Coughlin Porter Lundeen

cplinc.com

Coughlin Porter Lundeen is proud of their role in preserving some of Washington’s most iconic historic buildings, bringing new life and purpose to more than 70 projects, some more than a century old. For projects such as the Allen Institute, Starbucks Center, and the featured Union Stables, we appreciate the value that historic structures provide to the character of our communities. We take care to understand the crucial role these buildings play in their surrounding neighborhood, shaping the community’s sense of identity and invigorating interaction from the internal users to the external, adjacent developments.


The restored building has reclaimed its prominence overlooking the waterfront.

 
The original terra cotta horse head sculpture maintains his watch over the building that once concealed more than $25,000 of liquor during prohibition.
 
As a designated Seattle landmark originally built in 1909, Union Stables was constructed as a home for 300 horses that pulled Seattle’s streetcars and fire engines. Coughlin Porter Lundeen provided structural design for renovation and seismic upgrades to repurpose the four-story brick building into five stories of office space with potential restaurant space at ground level, ensuring the building’s seismic safety for another 100 years.

The project successfully preserved much of the original timber framing, combining it with unreinforced brick masonry bearing walls and steel braced frames to meet current seismic requirements and support the addition of a fifth-story penthouse. Listed on the National Register of Historic Places, the building maintains its historic character while embracing modern functionality. The renovation included the addition of a central stairwell in place of the central hay loft, modernized office space, and updated systems. In addition to approval from the Seattle Landmarks Preservation Board, the design met the stringent Secretary of the Interior standards that enabled it to receive Federal historic rehabilitation tax credits for a certified rehabilitation of a certified historic structure. The project also won a 2015 Outstanding Achievement in Historic Preservation award by the Washington State Department of Archaeology and Historic Preservation.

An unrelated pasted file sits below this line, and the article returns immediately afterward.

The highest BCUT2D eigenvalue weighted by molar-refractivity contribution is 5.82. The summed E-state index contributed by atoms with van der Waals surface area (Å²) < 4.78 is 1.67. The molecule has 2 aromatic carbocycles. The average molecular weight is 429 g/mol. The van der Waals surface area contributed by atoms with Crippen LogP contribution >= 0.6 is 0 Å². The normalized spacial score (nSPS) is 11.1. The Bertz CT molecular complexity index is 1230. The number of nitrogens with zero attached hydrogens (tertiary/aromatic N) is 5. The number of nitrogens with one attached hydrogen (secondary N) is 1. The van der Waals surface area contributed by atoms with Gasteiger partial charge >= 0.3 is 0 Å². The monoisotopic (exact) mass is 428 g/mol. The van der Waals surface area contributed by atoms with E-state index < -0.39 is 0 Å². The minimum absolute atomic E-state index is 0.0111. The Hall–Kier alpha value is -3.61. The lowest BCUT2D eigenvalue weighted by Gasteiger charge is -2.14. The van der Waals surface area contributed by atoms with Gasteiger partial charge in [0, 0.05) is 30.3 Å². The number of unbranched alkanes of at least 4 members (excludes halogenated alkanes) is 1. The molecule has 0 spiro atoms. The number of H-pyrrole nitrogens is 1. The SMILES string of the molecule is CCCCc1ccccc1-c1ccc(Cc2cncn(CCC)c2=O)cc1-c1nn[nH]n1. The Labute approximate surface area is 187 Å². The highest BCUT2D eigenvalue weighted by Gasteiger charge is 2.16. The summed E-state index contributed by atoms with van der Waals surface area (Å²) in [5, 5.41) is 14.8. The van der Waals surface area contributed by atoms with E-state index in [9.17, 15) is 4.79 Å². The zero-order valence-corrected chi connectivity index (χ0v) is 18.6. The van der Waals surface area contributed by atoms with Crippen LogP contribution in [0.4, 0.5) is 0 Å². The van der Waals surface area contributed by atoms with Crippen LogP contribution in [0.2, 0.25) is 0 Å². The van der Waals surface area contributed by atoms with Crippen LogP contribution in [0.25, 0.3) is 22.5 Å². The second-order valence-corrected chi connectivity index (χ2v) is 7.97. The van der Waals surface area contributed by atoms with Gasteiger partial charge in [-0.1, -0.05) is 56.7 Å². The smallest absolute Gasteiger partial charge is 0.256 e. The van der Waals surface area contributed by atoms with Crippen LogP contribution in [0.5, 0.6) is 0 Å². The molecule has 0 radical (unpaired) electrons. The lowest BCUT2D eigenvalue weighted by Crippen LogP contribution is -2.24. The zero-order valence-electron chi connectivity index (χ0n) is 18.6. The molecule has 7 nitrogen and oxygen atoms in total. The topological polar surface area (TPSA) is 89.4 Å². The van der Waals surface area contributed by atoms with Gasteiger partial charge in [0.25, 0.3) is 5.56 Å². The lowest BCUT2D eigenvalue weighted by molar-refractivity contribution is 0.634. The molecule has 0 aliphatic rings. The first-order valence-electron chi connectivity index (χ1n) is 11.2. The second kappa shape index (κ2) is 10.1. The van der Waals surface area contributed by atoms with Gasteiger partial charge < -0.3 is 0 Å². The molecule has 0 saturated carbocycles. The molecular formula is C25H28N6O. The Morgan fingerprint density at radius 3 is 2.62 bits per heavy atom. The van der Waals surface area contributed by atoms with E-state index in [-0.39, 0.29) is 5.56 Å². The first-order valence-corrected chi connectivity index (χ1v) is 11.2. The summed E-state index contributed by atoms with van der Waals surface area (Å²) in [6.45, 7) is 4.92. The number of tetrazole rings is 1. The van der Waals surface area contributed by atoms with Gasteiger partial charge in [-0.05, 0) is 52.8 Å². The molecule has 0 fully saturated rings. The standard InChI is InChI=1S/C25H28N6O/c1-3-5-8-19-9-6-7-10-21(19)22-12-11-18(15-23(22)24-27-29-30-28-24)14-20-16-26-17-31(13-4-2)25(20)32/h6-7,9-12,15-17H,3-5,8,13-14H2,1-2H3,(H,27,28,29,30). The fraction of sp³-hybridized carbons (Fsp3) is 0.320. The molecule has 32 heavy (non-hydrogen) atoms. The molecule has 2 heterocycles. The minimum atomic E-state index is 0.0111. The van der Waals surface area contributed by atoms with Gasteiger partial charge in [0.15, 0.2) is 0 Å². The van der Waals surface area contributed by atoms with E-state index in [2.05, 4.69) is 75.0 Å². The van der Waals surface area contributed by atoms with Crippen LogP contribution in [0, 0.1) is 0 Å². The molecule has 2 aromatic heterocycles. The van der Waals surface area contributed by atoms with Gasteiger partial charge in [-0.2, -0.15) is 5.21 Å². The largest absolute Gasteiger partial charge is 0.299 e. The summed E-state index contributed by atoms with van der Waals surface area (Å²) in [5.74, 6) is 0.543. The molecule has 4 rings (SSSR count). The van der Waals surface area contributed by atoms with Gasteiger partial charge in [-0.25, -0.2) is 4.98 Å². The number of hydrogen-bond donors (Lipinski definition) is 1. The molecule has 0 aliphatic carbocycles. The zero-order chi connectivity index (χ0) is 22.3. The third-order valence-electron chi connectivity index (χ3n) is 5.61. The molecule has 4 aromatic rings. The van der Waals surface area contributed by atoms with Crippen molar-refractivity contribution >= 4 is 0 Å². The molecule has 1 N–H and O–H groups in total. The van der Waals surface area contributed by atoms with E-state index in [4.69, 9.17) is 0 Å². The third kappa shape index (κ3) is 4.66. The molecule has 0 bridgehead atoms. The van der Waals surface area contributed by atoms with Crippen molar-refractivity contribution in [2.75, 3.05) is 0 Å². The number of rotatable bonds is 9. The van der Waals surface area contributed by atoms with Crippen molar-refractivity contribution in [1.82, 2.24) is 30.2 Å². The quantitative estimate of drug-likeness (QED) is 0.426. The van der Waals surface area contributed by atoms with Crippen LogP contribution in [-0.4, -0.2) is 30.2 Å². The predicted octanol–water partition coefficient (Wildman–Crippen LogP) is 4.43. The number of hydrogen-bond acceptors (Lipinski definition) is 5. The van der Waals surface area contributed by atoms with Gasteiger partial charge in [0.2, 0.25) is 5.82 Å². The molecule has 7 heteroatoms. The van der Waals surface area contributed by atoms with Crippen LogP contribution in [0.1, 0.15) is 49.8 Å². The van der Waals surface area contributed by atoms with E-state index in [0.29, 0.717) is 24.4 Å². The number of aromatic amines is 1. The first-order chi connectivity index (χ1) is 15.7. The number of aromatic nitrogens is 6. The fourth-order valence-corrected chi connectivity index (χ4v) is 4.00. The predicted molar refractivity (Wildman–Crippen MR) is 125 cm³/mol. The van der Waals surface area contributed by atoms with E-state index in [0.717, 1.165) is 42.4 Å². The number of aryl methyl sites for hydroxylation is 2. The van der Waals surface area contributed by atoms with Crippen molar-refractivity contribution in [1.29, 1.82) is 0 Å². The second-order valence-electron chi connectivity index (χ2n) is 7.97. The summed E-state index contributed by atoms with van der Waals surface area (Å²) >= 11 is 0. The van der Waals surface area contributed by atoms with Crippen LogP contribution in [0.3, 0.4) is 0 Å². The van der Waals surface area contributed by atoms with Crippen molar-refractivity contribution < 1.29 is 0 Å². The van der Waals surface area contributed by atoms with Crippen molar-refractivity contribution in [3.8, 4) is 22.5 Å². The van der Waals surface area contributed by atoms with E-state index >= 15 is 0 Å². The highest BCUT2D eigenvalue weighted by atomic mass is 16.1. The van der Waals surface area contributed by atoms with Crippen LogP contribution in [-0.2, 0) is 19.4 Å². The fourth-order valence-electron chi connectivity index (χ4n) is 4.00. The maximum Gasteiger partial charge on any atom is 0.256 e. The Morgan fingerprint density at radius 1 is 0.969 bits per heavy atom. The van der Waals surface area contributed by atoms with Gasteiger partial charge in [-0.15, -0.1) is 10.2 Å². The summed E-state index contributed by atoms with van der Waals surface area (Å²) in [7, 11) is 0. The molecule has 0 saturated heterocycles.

The masonry restoration reused every brick from the original building, as road brick is no longer made. Counters, desks, benches, and flooring were milled from 127,000 feet of timber, and the two original front entry door frames, wide enough for horses and carriages to pass through, were retained. Columns were also preserved, bearing chewing and rubbing marks made by the horses. The original terra cotta horse head sculpture above the building entry was restored and remains in place to celebrate the building’s first identity. Union Stables was a success in a number of areas. Above all, it is a tribute to the combined efforts of the design team and the owner to maintain the building’s history and character for modern day use.


Steel braced frames provide seismic reinforcement while brick, timber beams, and original flooring preserve the historic character.